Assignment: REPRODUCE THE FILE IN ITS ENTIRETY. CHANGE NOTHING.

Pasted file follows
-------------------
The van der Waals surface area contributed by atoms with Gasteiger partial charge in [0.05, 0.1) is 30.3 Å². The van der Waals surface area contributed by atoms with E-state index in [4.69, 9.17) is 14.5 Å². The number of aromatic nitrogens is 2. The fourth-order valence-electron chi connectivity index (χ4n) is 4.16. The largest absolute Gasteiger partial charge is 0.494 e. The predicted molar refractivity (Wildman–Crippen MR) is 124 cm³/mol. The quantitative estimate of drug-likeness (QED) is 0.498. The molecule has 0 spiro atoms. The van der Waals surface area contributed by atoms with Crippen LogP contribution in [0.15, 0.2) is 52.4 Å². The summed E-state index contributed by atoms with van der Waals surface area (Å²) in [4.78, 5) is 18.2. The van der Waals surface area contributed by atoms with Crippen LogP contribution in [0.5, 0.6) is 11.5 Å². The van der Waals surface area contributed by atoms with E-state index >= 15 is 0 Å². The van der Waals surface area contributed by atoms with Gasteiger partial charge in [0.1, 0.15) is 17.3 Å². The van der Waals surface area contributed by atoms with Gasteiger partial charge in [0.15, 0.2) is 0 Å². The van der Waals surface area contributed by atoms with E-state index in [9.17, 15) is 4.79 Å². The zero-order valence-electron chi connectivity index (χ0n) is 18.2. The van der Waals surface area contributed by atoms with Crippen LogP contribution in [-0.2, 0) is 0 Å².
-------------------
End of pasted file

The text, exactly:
The van der Waals surface area contributed by atoms with Gasteiger partial charge in [0.05, 0.1) is 30.3 Å². The van der Waals surface area contributed by atoms with E-state index in [4.69, 9.17) is 14.5 Å². The number of aromatic nitrogens is 2. The fourth-order valence-electron chi connectivity index (χ4n) is 4.16. The largest absolute Gasteiger partial charge is 0.494 e. The predicted molar refractivity (Wildman–Crippen MR) is 124 cm³/mol. The quantitative estimate of drug-likeness (QED) is 0.498. The molecule has 0 spiro atoms. The van der Waals surface area contributed by atoms with Crippen LogP contribution in [0.15, 0.2) is 52.4 Å². The summed E-state index contributed by atoms with van der Waals surface area (Å²) in [4.78, 5) is 18.2. The van der Waals surface area contributed by atoms with Crippen LogP contribution in [0.5, 0.6) is 11.5 Å². The van der Waals surface area contributed by atoms with E-state index >= 15 is 0 Å². The van der Waals surface area contributed by atoms with Gasteiger partial charge in [0.1, 0.15) is 17.3 Å². The van der Waals surface area contributed by atoms with Gasteiger partial charge in [0.15, 0.2) is 0 Å². The van der Waals surface area contributed by atoms with E-state index in [9.17, 15) is 4.79 Å². The zero-order valence-electron chi connectivity index (χ0n) is 18.2. The van der Waals surface area contributed by atoms with Crippen LogP contribution in [-0.2, 0) is 0 Å².